These plains extend from south of Lake Vänern eastwards, and are known for their rich soil, which have supported human agriculture for over a thousand years. After the last ice age this area was sea bed, and nutrient-rich sediment settled on the bed as thick layers of clay. The Västgötaslätten plains are a flat region where the variation in height in some areas (such as Varaslätten and Skaraslätten) is as little as 10 metres.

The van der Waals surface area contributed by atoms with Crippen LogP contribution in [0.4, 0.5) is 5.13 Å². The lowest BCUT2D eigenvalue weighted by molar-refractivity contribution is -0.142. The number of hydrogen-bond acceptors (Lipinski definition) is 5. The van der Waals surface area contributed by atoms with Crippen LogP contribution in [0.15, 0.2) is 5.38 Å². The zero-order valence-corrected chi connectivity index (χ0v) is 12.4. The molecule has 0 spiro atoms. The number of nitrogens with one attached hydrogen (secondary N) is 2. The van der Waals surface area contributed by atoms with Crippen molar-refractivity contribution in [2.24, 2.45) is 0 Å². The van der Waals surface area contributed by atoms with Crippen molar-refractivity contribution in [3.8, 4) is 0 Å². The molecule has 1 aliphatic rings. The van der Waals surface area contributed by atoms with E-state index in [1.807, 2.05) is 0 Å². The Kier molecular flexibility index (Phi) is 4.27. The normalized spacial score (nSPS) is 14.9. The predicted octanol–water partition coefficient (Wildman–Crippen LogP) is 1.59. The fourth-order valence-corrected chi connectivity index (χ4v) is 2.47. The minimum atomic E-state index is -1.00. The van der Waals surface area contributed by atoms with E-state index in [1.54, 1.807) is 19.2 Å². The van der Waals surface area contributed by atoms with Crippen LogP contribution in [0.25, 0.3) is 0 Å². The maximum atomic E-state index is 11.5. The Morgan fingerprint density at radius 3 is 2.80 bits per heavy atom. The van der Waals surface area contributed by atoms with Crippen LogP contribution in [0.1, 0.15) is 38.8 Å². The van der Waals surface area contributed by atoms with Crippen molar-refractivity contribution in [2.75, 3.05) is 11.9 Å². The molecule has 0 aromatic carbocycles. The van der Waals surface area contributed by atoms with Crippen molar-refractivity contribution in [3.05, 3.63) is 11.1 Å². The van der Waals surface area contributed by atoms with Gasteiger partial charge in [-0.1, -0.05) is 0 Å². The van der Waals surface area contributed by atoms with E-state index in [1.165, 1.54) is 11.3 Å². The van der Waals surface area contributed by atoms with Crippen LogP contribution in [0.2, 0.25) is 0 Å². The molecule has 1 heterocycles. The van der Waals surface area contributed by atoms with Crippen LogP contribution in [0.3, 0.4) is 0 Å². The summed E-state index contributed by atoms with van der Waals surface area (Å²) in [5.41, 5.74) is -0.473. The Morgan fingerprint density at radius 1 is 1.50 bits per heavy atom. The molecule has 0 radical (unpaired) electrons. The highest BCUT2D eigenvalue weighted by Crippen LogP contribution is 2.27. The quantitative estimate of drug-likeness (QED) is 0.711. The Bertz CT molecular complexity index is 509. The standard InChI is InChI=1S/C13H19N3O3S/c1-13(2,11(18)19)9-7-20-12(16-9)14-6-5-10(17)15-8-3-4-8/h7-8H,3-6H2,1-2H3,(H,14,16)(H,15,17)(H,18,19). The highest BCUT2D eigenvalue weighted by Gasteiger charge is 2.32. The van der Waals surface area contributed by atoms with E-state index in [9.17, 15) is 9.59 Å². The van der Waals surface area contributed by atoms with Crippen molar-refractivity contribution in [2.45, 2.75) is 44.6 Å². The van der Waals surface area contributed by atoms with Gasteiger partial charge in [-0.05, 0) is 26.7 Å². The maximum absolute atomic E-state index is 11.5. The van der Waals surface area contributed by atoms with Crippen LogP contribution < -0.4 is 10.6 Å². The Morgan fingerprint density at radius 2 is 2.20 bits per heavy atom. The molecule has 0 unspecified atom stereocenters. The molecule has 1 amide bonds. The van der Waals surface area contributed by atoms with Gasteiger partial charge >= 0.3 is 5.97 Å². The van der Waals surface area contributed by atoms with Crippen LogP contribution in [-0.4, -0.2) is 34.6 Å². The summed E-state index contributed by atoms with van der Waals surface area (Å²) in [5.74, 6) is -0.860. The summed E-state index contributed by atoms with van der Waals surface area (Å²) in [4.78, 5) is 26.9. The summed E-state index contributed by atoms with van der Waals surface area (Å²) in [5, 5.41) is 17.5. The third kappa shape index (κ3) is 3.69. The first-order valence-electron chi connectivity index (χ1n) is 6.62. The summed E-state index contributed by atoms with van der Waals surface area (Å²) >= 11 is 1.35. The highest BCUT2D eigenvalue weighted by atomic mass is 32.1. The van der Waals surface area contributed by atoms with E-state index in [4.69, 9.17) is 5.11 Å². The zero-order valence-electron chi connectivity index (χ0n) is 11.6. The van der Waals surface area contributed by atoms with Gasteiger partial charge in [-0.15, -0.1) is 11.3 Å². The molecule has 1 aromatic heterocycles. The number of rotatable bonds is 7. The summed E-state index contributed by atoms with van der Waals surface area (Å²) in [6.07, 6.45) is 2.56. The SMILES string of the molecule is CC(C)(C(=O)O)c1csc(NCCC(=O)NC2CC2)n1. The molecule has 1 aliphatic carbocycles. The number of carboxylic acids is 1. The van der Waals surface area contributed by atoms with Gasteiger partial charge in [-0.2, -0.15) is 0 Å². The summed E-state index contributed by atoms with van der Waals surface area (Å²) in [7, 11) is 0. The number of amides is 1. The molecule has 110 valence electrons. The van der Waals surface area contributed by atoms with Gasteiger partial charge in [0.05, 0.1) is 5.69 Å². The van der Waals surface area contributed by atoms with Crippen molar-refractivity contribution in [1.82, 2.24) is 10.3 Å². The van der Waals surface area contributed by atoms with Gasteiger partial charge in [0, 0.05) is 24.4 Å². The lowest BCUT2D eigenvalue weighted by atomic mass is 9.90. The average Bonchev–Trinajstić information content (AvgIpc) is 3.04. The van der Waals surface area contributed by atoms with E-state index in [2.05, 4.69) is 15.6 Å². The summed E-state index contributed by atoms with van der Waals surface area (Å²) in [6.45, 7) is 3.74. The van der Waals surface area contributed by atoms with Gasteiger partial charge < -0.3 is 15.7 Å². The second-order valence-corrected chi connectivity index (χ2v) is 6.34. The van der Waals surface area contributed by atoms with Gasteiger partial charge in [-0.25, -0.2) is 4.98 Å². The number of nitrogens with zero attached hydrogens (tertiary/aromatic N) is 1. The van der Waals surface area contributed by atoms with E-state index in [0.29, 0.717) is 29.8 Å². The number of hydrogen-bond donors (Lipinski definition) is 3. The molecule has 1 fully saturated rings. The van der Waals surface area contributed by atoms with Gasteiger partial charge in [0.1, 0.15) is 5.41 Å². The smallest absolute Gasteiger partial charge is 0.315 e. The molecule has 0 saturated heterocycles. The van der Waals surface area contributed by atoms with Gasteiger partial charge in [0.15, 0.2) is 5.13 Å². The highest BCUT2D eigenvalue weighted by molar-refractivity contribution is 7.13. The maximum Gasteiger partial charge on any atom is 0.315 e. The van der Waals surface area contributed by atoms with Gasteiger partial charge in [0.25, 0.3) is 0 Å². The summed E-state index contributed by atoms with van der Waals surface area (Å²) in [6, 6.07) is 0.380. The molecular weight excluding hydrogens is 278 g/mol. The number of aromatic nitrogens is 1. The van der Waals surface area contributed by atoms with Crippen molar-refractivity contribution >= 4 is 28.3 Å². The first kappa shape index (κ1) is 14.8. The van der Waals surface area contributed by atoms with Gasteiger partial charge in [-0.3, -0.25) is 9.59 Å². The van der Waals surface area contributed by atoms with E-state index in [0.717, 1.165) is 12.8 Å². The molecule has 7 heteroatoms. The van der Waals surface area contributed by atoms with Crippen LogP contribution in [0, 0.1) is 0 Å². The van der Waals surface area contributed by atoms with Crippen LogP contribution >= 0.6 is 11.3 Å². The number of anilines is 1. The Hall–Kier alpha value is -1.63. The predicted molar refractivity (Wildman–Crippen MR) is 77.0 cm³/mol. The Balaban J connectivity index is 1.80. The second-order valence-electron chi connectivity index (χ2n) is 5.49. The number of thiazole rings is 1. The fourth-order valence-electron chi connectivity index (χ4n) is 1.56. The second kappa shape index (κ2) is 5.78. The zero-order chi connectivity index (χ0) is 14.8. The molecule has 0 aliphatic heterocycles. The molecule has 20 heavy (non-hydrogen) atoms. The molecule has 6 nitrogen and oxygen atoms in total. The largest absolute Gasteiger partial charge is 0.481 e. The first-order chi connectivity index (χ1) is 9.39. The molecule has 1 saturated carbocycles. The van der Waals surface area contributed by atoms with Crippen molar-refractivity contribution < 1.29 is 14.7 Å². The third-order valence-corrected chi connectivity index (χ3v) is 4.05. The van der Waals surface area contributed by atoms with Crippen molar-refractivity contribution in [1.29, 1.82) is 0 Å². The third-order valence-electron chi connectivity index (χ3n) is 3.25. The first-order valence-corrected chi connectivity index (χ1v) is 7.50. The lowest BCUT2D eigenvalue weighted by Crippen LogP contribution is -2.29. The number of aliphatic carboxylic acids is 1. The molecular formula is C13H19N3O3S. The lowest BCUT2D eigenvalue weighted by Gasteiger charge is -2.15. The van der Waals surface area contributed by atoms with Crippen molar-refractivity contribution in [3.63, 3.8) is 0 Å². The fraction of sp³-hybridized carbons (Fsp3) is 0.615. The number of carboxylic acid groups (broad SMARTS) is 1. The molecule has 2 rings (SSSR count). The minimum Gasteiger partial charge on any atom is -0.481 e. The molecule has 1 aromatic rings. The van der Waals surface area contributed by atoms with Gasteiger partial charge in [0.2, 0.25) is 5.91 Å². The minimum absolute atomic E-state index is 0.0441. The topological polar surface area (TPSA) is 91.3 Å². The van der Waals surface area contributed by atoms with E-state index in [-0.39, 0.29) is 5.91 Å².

The bedrock beneath large parts of the Västgötaslätten plains is called the sub-Cambrian peneplain, and is relatively flat. The reason for this is that the bedrock was eroded to an almost flat surface some 600 million years ago. The peneplain was then flooded by a sea that covered it with layers of sediment, that later became sedimentary bedrock. Erosion of these sedimentary bedrock over millions of years then exposed the peneplain again (except from where the sedimentary bedrock were covered by dolerite, and created the table mountains). After the last ice age the flat bedrock surface was covered by the sediments that became the rich soils we see today.